How to ensure buy-in

Mini-series by Lucy Blake and Kate West, Linklaters LLP. The authors would like to thank James Walker of Compass Group plc for his assistance with the drafting of this article.

Even with a compliance programme in place, businesses will see little to no impact without ensuring buy-in from within the organisation.  It’s worth considering:

  • What specifically are you looking for people to do?
  • How can you get into people’s mindsets to understand how to incentivise them to it?
  • How can you can create an environment in which it’s natural and easy for people to do it?

It is also helpful to consider how to set out the need for the action you’re looking for people to take. From a positive standpoint, a genuine values-based ethical culture is good for business – it promotes long term success, strengthens the brand, drives efficiencies in decision making and provides a social benefit (an investment which can in turn result in, more sustainable operations and future profitability). The positives can be married with making people aware of the potentially damaging consequences of compliance failures. In particular, as well as reputational damage, serious and criminal compliance failures can also lead to debarment from public procurement contracts and, increasingly, huge financial penalties.

Regulators increasingly look to culture as the barometer for understanding an organisation. Many regulators, such as the Financial Reporting Council in the UK, are now requiring corporates actively to discuss culture as a boardroom topic with annual reporting requirements. In the UK, the board must now demonstrate they are providing oversight of their company’s culture, including finding mechanisms to “hear” the voice of employees. Similarly in the US, the recent DOJ guidance on evaluation of corporate compliance includes expectations that companies are measuring their culture of ethics and compliance, including by way of surveys or mechanisms for “speaking up” where someone feels something is not right and wants to raise a concern.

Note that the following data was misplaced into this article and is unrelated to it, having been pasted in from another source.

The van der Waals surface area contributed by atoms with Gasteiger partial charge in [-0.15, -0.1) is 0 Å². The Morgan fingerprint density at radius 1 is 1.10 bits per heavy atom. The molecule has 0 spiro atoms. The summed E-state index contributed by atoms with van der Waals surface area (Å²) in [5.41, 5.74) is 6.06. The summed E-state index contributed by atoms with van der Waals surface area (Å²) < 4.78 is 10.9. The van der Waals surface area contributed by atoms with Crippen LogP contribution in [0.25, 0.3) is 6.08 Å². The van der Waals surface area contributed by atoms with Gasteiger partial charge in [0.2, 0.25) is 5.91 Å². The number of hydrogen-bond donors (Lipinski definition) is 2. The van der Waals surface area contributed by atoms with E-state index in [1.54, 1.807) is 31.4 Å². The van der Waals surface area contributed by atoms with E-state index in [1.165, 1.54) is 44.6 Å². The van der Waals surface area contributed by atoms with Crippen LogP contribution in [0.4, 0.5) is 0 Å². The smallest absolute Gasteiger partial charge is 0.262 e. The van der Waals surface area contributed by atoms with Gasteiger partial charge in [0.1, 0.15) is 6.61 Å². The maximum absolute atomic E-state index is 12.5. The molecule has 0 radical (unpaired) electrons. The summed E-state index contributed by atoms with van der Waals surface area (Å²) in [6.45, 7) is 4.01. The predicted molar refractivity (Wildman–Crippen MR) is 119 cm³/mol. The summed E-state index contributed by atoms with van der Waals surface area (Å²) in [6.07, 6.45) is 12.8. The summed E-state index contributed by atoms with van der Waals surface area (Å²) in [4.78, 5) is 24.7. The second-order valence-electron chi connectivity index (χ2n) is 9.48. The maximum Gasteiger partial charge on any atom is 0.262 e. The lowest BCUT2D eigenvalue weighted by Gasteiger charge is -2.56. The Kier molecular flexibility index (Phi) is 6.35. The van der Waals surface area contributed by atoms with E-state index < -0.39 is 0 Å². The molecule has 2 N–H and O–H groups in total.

The saying “culture eats compliance for breakfast” reflects the understanding that even the most well-designed programmes and robust controls can’t overcome a toxic culture.  The most successful businesses are those that articulate clear core values and ethical standards and who work hard to embed these within their culture, so that everyone from the senior management to operational personnel are committed to good behaviour.  From avoiding reputational damage and financial penalties to securing greater profitability, employee engagement and investment prospects, having a genuine culture of compliance is a win-win for companies.